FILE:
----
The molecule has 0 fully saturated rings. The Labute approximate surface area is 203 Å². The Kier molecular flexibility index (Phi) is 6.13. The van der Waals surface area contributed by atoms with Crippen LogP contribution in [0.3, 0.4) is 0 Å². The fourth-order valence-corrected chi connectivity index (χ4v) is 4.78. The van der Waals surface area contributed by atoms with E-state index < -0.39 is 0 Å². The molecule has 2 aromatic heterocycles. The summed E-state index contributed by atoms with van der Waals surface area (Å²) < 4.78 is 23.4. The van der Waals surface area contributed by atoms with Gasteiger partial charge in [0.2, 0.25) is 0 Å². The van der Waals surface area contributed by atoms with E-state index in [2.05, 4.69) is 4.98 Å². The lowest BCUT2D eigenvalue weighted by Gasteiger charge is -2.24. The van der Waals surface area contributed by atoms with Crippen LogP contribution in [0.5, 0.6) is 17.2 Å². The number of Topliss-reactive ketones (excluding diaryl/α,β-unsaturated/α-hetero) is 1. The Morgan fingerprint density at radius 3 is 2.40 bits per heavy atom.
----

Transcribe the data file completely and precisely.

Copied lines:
The molecule has 0 fully saturated rings. The Labute approximate surface area is 203 Å². The Kier molecular flexibility index (Phi) is 6.13. The van der Waals surface area contributed by atoms with Crippen LogP contribution in [0.3, 0.4) is 0 Å². The fourth-order valence-corrected chi connectivity index (χ4v) is 4.78. The van der Waals surface area contributed by atoms with E-state index < -0.39 is 0 Å². The molecule has 2 aromatic heterocycles. The summed E-state index contributed by atoms with van der Waals surface area (Å²) < 4.78 is 23.4. The van der Waals surface area contributed by atoms with Gasteiger partial charge in [0.2, 0.25) is 0 Å². The van der Waals surface area contributed by atoms with E-state index in [2.05, 4.69) is 4.98 Å². The lowest BCUT2D eigenvalue weighted by Gasteiger charge is -2.24. The van der Waals surface area contributed by atoms with Crippen LogP contribution in [0.5, 0.6) is 17.2 Å². The number of Topliss-reactive ketones (excluding diaryl/α,β-unsaturated/α-hetero) is 1. The Morgan fingerprint density at radius 3 is 2.40 bits per heavy atom.